Arash Momeni, MD
Air Force 1999-2014
My military story began in 1999 when I was active duty during med school. In 2003 I moved to California where I completed an internship at David Grant Medical Center. When I moved to Tacoma, Washington, I did two years of flight medicine, which is like family practice for pilots. So you take care of the pilots, you take care of their families, and you deploy with them (Qatar, Kuwait, and Iraq). From 2006-2010 I went back to California for my radiology residency at David Grant Medical Center. After that I was stationed at the Air Force academy in Colorado Springs, Colorado. In 2014, I discharged from the Air Force, went into private practice for two years, and then came here to the UVA Department of Radiology and Medical Imaging.
Eventful is how I would sum up my military experience. You do a lot in the military that you just don’t do in normal life. I deployed to the Middle East, sat in on classified meetings and missions to Iraq—all kinds of crazy stuff that as a traditional physician you would likely never be exposed to.
In many ways, I would say that being in the Air Force made me a better Neuroradiologist. It taught me to be more disciplined, autonomous, and confident. I practiced medicine on my own whereas most residents and fellows haven’t yet had that opportunity. I think I relate to patients who are veterans in ways that other people cannot. Within the military, comradery is strong. It’s a huge fraternity, and you form a special bond with others who have served.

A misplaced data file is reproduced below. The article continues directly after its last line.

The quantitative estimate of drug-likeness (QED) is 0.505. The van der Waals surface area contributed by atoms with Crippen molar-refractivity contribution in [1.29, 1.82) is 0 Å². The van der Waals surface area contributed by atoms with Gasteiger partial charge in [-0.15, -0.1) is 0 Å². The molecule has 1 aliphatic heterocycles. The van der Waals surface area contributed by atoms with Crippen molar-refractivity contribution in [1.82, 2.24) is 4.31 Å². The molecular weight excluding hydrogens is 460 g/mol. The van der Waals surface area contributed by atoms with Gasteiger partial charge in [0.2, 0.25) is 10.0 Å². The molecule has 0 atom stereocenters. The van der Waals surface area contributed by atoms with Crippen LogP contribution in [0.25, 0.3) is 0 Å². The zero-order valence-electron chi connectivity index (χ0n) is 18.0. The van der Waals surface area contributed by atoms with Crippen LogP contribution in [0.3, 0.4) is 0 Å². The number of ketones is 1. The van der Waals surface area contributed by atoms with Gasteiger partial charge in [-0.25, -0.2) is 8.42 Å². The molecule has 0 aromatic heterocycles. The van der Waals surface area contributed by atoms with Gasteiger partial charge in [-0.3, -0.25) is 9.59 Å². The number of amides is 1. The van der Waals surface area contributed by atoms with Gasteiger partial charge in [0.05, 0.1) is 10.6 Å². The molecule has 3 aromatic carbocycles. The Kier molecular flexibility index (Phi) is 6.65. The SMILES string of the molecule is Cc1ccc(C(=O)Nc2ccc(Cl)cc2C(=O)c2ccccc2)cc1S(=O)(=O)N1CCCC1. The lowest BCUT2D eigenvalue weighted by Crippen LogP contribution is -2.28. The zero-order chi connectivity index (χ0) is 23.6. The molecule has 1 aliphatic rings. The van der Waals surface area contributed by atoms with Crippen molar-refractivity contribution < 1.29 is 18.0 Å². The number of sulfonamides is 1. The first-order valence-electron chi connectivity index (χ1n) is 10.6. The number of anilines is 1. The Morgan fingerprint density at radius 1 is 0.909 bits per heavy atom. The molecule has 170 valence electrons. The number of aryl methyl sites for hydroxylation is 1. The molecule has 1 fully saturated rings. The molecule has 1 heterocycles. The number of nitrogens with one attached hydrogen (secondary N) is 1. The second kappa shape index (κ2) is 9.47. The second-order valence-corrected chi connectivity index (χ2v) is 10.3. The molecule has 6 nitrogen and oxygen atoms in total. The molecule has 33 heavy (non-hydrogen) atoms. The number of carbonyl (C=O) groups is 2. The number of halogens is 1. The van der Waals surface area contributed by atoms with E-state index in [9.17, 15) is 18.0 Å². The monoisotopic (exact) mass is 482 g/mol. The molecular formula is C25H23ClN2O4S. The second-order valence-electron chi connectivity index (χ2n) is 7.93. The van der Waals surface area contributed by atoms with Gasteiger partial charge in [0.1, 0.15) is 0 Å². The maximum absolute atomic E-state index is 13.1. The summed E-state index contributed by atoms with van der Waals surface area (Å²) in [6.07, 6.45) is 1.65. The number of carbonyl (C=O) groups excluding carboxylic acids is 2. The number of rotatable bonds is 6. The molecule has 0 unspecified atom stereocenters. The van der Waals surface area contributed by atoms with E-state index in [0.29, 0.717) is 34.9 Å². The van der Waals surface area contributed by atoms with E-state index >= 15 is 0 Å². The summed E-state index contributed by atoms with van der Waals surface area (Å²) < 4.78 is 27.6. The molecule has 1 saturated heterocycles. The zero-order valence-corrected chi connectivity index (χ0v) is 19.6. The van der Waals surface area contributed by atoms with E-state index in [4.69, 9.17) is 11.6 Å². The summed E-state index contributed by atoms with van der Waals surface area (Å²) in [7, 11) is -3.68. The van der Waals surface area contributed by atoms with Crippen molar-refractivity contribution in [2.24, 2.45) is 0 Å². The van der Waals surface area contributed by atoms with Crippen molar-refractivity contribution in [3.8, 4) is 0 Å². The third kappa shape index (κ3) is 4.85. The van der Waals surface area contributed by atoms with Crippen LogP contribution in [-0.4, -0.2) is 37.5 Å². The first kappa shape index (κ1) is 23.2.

One memory that particularly stands out is this one time we were flying a cargo mission into Baghdad. My job was to look out the window and make sure we weren’t getting shot at. I was looking out the window and then I was seeing rocket launchers being fired at us. So I was like, “We’re being shot at!” The pilots told me, “Go to the back, sit down, and sit on your Kevlar vest so you don’t get shot in the butt!”
This article is part of the Department of Radiology’s Veteran’s Day series “A Tribute to Our Veterans”, honoring the men and women in our department who have served. To see the entire series, please click here.